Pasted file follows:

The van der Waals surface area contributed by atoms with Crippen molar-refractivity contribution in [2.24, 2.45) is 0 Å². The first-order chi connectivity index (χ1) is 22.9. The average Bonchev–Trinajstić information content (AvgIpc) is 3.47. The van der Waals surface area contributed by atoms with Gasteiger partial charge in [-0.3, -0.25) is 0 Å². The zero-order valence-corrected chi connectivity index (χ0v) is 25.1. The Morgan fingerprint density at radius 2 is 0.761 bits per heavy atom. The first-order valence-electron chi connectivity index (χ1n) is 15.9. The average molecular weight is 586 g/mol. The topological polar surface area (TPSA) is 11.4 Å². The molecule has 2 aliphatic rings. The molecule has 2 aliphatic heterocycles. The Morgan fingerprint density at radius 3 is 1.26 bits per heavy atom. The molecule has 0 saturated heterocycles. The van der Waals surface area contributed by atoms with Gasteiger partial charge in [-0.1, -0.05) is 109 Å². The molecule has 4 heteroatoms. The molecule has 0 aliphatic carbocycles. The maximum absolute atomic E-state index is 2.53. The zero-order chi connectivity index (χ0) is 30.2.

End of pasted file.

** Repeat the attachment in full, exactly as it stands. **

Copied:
The van der Waals surface area contributed by atoms with Crippen molar-refractivity contribution in [2.24, 2.45) is 0 Å². The first-order chi connectivity index (χ1) is 22.9. The average Bonchev–Trinajstić information content (AvgIpc) is 3.47. The van der Waals surface area contributed by atoms with Gasteiger partial charge in [-0.3, -0.25) is 0 Å². The zero-order valence-corrected chi connectivity index (χ0v) is 25.1. The Morgan fingerprint density at radius 2 is 0.761 bits per heavy atom. The first-order valence-electron chi connectivity index (χ1n) is 15.9. The average molecular weight is 586 g/mol. The topological polar surface area (TPSA) is 11.4 Å². The molecule has 2 aliphatic rings. The molecule has 2 aliphatic heterocycles. The Morgan fingerprint density at radius 3 is 1.26 bits per heavy atom. The molecule has 0 saturated heterocycles. The van der Waals surface area contributed by atoms with Gasteiger partial charge in [-0.1, -0.05) is 109 Å². The molecule has 4 heteroatoms. The molecule has 0 aliphatic carbocycles. The maximum absolute atomic E-state index is 2.53. The zero-order chi connectivity index (χ0) is 30.2.